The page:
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MM: I concede that with a 65+ year old thrashed engine there is most likely no way to really know what will work until the bearings are installed and tested. I appreciate all the advice that has been offered but my shop is not equipped do make all of the sophisticated measurements mentioned by the experts so I am into the trial and error method. I shall press ahead with the knowledge that the races can be lapped if the bearing is too tight.

Gordo


The roadside repairs make for the best post ride stories.
Re: Bearing 65-1388 codes? [Re: Gordo in Comox] #791962 12/03/19 6:49 pm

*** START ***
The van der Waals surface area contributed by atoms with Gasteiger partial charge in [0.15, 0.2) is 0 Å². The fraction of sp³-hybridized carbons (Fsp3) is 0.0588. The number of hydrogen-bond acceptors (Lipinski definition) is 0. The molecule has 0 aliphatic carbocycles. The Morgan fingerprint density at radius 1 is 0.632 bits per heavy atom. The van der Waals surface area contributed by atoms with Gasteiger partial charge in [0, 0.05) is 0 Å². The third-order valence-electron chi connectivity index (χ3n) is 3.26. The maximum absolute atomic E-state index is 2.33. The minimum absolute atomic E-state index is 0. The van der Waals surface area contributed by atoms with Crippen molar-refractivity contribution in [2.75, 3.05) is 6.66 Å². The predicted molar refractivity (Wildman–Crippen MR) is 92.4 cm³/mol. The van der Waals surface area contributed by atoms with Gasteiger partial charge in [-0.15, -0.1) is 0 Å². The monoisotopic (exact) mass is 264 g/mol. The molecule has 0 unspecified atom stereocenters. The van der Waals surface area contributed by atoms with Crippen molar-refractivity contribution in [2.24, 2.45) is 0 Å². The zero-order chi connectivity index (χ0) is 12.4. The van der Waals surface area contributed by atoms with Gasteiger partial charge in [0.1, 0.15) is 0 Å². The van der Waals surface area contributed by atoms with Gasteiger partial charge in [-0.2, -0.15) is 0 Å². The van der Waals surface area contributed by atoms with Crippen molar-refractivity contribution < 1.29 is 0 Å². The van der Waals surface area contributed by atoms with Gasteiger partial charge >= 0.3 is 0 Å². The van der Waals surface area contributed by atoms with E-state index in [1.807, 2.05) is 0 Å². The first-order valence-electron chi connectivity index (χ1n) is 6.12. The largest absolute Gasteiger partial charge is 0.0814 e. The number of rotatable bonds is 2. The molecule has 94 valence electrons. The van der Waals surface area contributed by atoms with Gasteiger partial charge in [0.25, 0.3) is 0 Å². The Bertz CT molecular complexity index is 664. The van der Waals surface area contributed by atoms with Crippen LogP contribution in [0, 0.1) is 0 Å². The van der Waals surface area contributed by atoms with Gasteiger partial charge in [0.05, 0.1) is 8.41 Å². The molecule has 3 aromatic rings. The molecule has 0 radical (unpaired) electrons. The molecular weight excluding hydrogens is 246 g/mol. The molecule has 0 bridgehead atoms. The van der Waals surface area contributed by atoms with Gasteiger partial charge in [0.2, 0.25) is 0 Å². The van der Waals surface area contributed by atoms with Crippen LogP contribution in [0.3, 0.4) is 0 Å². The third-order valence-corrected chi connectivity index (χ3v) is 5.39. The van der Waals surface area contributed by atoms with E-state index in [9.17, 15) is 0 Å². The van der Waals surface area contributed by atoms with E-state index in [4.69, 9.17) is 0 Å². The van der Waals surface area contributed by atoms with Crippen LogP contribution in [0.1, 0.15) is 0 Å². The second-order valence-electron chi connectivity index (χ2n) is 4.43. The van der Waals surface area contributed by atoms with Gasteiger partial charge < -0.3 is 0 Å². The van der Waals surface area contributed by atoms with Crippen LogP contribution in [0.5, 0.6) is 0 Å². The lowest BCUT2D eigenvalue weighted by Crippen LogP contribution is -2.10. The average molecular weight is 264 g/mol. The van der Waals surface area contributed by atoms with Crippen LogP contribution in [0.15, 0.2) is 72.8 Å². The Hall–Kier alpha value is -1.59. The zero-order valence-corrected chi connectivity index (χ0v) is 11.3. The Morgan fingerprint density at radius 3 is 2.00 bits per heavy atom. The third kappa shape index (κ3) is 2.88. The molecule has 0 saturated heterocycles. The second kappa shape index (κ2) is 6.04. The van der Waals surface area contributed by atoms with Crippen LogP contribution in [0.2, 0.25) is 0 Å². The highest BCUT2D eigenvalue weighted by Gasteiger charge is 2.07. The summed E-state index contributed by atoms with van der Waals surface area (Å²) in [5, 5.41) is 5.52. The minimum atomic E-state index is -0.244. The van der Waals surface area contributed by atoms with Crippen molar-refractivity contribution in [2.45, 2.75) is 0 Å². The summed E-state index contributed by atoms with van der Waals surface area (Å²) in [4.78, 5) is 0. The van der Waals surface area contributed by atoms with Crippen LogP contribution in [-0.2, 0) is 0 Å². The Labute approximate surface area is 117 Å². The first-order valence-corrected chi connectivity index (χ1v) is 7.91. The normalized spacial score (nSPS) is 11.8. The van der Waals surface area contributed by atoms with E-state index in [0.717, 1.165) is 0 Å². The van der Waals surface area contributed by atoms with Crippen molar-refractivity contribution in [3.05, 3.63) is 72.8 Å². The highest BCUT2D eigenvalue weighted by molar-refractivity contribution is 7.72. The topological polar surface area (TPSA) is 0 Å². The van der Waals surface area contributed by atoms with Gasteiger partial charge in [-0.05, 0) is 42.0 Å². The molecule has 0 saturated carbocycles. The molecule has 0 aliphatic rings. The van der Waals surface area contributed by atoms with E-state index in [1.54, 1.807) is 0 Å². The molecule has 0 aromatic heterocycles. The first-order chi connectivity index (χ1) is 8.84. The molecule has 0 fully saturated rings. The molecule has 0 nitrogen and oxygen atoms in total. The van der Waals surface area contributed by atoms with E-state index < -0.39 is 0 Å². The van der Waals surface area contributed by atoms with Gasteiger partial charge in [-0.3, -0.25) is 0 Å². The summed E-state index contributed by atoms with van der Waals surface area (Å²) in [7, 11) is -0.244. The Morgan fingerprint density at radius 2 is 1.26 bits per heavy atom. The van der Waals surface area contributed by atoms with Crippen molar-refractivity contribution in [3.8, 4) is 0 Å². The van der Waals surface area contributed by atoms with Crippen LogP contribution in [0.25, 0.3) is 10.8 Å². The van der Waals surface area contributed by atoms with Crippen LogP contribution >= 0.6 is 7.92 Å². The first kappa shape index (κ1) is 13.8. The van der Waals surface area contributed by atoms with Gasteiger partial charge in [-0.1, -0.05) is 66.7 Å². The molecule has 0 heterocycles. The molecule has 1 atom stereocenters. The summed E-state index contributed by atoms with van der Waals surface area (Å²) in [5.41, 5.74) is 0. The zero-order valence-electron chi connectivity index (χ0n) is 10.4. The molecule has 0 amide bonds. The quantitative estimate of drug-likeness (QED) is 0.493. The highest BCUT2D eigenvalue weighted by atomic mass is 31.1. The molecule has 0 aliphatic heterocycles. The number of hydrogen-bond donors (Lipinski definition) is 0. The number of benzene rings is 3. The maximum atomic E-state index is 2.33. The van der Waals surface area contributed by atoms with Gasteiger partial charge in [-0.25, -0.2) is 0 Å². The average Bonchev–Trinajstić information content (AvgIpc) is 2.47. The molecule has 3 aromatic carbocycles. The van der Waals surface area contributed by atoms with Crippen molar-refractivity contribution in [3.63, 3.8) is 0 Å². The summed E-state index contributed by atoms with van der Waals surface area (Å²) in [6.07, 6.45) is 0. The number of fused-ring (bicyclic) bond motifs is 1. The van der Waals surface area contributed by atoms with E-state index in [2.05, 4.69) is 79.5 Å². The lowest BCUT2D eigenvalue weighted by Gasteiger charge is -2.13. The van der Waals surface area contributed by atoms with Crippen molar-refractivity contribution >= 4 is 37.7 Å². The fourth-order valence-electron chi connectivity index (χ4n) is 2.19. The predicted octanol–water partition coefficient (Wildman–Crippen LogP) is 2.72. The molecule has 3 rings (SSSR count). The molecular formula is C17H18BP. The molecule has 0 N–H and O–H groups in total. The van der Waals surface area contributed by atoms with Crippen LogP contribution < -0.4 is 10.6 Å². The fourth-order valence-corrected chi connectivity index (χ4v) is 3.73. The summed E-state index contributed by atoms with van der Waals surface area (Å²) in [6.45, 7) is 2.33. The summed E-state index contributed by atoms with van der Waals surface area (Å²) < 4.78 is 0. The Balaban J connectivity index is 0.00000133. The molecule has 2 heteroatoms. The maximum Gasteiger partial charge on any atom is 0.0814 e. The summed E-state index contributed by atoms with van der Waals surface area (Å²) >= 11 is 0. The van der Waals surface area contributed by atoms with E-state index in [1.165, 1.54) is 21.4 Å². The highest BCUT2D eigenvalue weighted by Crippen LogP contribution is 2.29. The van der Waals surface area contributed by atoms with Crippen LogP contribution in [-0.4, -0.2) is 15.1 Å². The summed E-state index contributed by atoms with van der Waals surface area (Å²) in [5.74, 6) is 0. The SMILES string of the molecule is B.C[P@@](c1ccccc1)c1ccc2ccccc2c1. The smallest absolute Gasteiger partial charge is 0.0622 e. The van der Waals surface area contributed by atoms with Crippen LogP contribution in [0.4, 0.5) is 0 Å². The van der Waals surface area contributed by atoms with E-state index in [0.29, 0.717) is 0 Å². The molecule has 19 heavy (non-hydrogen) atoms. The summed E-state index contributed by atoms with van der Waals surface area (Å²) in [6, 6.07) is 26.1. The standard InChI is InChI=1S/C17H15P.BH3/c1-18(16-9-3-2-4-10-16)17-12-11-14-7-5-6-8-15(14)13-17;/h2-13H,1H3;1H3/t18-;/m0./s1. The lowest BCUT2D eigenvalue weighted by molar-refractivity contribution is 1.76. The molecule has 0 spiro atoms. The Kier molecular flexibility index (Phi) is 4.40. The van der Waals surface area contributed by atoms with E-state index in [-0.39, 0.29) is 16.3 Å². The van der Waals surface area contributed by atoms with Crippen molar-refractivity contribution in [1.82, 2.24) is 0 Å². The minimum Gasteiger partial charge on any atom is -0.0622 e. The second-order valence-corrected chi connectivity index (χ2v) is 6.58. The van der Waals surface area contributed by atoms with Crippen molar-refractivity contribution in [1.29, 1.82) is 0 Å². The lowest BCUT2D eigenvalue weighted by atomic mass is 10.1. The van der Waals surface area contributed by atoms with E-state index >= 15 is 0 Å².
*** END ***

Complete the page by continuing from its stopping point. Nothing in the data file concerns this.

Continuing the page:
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Originally Posted by Gordo in Comox
MM: I concede that with a 65+ year old thrashed engine there is most likely no way to really know what will work until the bearings are installed and tested. I appreciate all the advice that has been offered but my shop is not equipped do make all of the sophisticated measurements mentioned by the experts so I am into the trial and error method. I shall press ahead with the knowledge that the races can be lapped if the bearing is too tight.

Gordo